The city of Phoenix and Maricopa county, Ariz., offer the Home in Five Advantage Mortgage Origination Program, which also offers assistance that may be forgiven in three years, but comes with mortgages ranging from 5.875% to 6.00%.

Jeremy Schachter, a branch manager with Fairway Independent Mortgage in Phoenix, said that lower rates may be available elsewhere, rates that might offset the savings from a down payment assistance program.

As of June 21, the average interest rate for a 30-year, fixed-rate mortgage across the country stood at 4.57%, according to the Freddie Mac Primary Mortgage Market Survey. That interest rate is significantly lower than what buyers participating in the Phoenix program would receive.

Schachter recommends that borrowers who can afford it skip the assistance programs and instead choose a conventional or government-insured mortgage that requires a low down payment. These programs don’t come with the same restrictions or higher interest rates, as sometimes offered by down payment assistance programs.

California dreamin’

The MyHome Assistance Program offered by the California Housing Finance Agency provides borrowers with a deferred-payment loan of up to 3.5% of the residence’s purchase price or appraised value, whichever is less, money borrowers can use to pay their down payment or closing costs. They don’t have to pay this loan back until they sell their home or refinance their mortgage. However, borrowers  who are combining this deferred-payment loan with an FHA loan or conventional loan must have a debt-to-income ratio no higher than 45% in most cases.

A partnership in Indianapolis

The Indianapolis Neighborhood Housing Partnership provides up to $5,000 in down payment assistance funds to homebuyers. This program is only available to borrowers who take out a first mortgage through the housing partnership and are buying a home in Indiana’s Marion County. This program requires that borrowers live in their homes for five years.

Finding a HOME in Atlanta

Atlanta offers the HOME Atlanta 4.0 program. Homebuyers can apply for a 30-year, fixed-rate FHA or Department of Veterans Affairs mortgage with a forgivable 3.5% grant to help with down payment and closing costs. The grant is forgiven at closing.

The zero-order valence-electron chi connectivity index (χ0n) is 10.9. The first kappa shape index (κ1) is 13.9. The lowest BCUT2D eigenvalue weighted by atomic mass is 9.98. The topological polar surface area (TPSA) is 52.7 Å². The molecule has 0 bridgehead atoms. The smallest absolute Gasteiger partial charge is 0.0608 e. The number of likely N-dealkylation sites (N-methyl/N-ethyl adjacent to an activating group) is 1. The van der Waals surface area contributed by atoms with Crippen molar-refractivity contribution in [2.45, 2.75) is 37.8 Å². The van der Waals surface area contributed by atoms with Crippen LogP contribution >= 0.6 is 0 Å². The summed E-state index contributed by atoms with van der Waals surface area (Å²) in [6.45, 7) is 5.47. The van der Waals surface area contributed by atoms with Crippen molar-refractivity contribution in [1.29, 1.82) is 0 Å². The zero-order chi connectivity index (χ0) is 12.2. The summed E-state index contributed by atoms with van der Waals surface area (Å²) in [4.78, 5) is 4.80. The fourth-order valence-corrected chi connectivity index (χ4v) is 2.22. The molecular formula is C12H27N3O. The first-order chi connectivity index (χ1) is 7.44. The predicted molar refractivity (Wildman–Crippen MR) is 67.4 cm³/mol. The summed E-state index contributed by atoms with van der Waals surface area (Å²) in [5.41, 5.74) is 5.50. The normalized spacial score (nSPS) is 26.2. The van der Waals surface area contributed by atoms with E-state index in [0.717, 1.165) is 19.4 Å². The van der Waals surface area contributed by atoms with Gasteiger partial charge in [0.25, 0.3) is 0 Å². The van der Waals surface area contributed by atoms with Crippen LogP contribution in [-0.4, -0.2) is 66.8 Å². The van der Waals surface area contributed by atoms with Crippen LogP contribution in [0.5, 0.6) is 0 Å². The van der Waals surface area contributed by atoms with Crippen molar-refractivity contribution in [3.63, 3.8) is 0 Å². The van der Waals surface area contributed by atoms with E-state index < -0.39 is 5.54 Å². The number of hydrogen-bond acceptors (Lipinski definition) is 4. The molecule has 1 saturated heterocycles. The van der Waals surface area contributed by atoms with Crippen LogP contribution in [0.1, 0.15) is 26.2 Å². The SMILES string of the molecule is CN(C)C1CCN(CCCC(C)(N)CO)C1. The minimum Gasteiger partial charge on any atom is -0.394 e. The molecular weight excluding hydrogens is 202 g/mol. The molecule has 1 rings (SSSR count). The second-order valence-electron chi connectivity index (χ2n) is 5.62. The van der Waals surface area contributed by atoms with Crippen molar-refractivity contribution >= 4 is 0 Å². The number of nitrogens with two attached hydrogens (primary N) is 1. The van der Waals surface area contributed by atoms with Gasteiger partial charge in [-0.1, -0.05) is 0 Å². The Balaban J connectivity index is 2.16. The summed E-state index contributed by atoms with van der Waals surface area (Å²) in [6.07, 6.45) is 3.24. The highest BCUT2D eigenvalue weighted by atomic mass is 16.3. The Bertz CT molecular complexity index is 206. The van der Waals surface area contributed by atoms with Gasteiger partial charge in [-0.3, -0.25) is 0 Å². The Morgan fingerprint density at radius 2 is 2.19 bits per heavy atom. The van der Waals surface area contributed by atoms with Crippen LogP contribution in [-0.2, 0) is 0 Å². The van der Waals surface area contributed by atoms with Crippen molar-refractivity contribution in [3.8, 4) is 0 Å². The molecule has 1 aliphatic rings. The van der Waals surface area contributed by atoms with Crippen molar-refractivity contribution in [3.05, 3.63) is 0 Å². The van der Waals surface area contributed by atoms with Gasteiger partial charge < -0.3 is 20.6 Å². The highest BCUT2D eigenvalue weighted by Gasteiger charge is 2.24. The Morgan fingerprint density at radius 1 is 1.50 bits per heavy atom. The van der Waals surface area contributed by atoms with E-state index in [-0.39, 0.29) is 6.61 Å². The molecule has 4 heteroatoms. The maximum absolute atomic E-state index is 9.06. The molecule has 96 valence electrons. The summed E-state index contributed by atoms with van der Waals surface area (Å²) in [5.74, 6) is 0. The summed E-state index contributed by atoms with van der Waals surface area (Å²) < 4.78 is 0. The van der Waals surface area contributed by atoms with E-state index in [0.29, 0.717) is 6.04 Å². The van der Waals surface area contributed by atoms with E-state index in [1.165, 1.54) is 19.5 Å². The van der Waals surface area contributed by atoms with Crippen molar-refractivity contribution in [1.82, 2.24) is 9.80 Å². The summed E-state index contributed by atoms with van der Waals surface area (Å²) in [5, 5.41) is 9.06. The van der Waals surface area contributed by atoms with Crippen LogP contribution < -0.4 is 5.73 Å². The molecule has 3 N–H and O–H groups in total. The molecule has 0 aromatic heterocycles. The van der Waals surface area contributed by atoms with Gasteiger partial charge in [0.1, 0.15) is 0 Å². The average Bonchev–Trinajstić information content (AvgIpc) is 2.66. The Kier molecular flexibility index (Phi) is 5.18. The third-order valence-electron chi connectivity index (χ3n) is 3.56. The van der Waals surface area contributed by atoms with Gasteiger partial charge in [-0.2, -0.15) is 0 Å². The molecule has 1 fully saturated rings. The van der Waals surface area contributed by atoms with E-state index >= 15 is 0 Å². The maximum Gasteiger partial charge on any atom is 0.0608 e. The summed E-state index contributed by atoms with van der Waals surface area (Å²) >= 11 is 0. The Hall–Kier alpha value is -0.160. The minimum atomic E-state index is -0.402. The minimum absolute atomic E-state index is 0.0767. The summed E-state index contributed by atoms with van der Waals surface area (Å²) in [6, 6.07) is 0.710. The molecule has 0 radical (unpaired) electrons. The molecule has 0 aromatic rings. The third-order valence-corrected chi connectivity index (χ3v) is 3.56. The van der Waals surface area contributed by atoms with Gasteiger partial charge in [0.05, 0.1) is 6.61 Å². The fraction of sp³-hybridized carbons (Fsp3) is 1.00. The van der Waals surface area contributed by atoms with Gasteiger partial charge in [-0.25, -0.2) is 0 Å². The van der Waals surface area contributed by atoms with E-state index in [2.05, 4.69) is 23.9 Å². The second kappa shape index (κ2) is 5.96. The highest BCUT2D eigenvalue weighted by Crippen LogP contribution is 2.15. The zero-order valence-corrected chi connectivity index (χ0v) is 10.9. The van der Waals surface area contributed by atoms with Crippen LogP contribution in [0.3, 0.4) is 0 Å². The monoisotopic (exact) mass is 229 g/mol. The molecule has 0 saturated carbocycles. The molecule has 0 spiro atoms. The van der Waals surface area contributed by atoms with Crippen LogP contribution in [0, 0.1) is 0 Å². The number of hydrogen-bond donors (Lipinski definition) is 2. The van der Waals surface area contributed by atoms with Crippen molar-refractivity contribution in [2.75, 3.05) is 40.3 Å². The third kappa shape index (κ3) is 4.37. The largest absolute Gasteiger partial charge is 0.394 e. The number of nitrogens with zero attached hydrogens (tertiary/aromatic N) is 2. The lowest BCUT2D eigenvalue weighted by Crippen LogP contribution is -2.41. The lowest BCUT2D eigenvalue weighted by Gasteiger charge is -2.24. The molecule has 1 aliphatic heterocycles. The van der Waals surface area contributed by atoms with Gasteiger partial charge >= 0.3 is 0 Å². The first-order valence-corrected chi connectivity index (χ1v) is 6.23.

The program requires that buyers have a minimum credit score of 660 and a maximum debt-to-income ratio of 45%. Buyers can’t purchase a home costing more than $358,800. A four-person household can’t have a yearly income of more than $104,700 and still participate in this program.

Programs for your profession

Some assistance programs are  available for people working as firemen, police officers, first responders or teachers.

The Good Neighbor Next Door program offered by HUD, for instance, aims to help law enforcement officers, prekindergarten through 12th grade teachers, firefighters and emergency medical technicians get into homes. The program offers a discount of 50% from the list price of a home. Those eligible for the program must commit to living in the property for 36 months.

HUD lists the homes that are for sale through this program. They are located in what is known as revitalization areas, areas that could benefit from an increase in homeownership.

First-time homebuyer programs

Many down payment assistance programs are designed for first-time homebuyers.

The HomeFirst Down Payment Assistance Program offered by the New York City Department of Housing Preservation and Development, for example, provides up to $40,000 toward down payment or closing costs. Buyers must buy a one- to four-unit home, condominium or cooperative in one of the five boroughs of New York City.

The requirements? Borrowers must be first-time homebuyers, complete a homebuyer education course taught by a HUD-approved counseling agency and have their own savings to contribute to a loan’s down payment or closing costs. Under this program, borrowers must live in their home for at least 10 years and can only have a household income up to 80% of the area median income.

The bottom line

It’s important to compare any down payment assistance program with mortgages you may be eligible for through government-insured loans such as those offered by the FHA or VA, or even conventional loans.

“The narrative is out there that you should save up for a 20% down payment,” said Joe Parsons, branch manager for Pinnacle Capital Mortgage in Dublin, Calif. “That is nonsense. Many people are not aware that there are conventional loans available at market interest rates for 3% down.”

For a home of $300,000, a 3% down payment comes out to $9,000. That’s not a small amount of money, but it’s not an impossible hurdle, either, Parsons said. “A 3% down payment is not an insurmountable obstacle, from my point of view.”

If you don’t have enough money for these low down payment options? Another option is to consider waiting.

“If you don’t have the minimum down payment for a house, and you have zero money in the bank, you might not be ready to buy a home, to be quite honest,” Schachter said. “There are a lot more expenses involved in owning a home. What if something goes wrong with your home, something catastrophic? If you don’t have any money in the bank, what are you going to do? Sometimes it makes more sense to wait and save up money for at least that 3% down payment.”